Wednesday, April 26, 2006

To the new breed of Islamic finance jurists

At a conference last weekend, I might have gone overboard in criticizing Islamic financial practice as smoke and mirrors with no value added to Muslim customers. Mr. Nizam Yaqubi's response was to say that I may agree with Sheikh ul-Azhar that bank interest is not the forbidden riba, but that the majority of Muslims do not accept that opinion.

Of course, the various fatawa by the current Sheikh ul-Azhar Dr. Tantawi, Mufti Dr. Gum`a, previous Mufti Sh. Wasel, and others, were not categorically to permit all types of bank interest. Moreover, in my own writing, I have argued that much of the improperly collateralized lending by Egyptian banks, which put them in deep trouble with large nonperforming loans, was obviously ribawi from economic as well as juristic perspectives.

The point, though, is the following: Perhaps the new breed of Islamic finance jurists (Dr. El-Gari, an economist who was or still is an Associate Prof. of Economics at King Abdulaziz University; Mr. Yaqubi, an economics BA holder from McGill and private businessman, etc.) view much of conventional financial practice as perfectly fine, and view classical Islamic jurisprudence as an impediment to its utilization by pious Muslims. Their job, according to this view, would be simply to synthesize every possible conventional practice from ancient contracts, and to do it as efficiently as possible.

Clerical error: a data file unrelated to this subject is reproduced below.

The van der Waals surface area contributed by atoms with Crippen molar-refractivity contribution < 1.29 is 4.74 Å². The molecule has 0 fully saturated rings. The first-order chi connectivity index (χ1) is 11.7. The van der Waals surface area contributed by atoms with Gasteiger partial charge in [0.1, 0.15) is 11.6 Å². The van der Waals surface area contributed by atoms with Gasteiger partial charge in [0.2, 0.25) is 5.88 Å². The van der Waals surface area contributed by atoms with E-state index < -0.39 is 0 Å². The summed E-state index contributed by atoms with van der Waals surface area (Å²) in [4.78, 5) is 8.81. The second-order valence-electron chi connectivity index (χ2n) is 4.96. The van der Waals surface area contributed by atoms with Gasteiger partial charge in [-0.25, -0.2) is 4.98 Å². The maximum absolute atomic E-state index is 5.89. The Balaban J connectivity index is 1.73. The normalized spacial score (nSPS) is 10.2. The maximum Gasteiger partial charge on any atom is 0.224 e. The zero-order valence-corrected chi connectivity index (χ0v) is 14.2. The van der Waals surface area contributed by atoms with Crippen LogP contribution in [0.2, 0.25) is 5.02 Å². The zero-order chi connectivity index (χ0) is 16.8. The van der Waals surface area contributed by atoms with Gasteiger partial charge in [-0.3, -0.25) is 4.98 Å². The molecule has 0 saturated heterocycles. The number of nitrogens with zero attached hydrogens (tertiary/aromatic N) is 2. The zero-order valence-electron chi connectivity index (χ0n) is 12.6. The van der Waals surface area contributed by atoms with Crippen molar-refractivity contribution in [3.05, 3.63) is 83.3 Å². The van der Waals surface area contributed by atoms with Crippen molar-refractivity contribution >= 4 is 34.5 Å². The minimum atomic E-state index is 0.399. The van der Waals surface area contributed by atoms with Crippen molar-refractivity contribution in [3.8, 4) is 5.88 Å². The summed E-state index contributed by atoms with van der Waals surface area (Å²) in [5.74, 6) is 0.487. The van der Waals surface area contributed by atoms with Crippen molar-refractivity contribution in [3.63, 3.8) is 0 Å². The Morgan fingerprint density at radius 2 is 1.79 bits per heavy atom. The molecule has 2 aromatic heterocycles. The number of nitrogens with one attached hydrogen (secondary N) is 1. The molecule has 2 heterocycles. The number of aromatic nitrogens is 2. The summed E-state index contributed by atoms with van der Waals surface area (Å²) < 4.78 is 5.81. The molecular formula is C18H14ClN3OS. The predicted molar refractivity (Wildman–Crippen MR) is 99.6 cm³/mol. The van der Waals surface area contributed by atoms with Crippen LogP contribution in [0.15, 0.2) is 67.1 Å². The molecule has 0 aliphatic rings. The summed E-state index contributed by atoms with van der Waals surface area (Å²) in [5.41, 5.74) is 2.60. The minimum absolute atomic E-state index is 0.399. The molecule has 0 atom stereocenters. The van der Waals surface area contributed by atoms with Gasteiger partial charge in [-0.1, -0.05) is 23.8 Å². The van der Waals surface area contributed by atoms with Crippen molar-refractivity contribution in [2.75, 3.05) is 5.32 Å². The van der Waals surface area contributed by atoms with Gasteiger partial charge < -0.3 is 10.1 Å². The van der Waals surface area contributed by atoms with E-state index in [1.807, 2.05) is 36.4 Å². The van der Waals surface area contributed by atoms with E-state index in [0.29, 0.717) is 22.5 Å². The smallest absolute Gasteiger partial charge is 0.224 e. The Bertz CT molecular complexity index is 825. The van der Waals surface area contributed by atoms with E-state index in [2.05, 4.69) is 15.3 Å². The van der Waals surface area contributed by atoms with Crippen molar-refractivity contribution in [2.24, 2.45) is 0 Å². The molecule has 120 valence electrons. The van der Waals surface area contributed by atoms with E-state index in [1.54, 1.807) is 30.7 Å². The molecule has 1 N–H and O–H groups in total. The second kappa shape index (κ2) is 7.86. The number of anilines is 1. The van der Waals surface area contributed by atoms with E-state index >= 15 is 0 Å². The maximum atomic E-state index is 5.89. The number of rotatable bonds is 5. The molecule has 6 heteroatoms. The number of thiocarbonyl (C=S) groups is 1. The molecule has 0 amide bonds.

Of course, that is the perspective of the non-Muslim lawyers, and their view can be that they are in fact providing value to the customers of Islamic finance: at least the value is psychological if they were using financial products but feeling guilty about it, and the value may even be material if they had refrained from using the conventional products before they were synthesized "Islamically". I find it more difficult to recognize that Muslims can also hold the same view: "I'm providing some value, and if I make some money in the process, what can be wrong with that?". Mr. Yaqubi even said at a conference in KL -- chastising people like me who criticize them for taking so much money -- that the lawyers make a lot more money than they (the "scholars") do. Dr. El-Gari also chastized me once at a conference in Dubai that my arguments -- regarding the aforementioned Azhar fatawa, which date back a century -- were not appropriate for a conference on Islamic finance.

It would be much less lucrative for them, but wouldn't it be better for those modern-day economist-jurists to educate the public about the nature of Islamic jurisprudence of transactions instead of perpetuating the misguided pietist approach and profiting therefrom? Would they not have a clearer conscience doing that? Wouldn't it be more Islamic?


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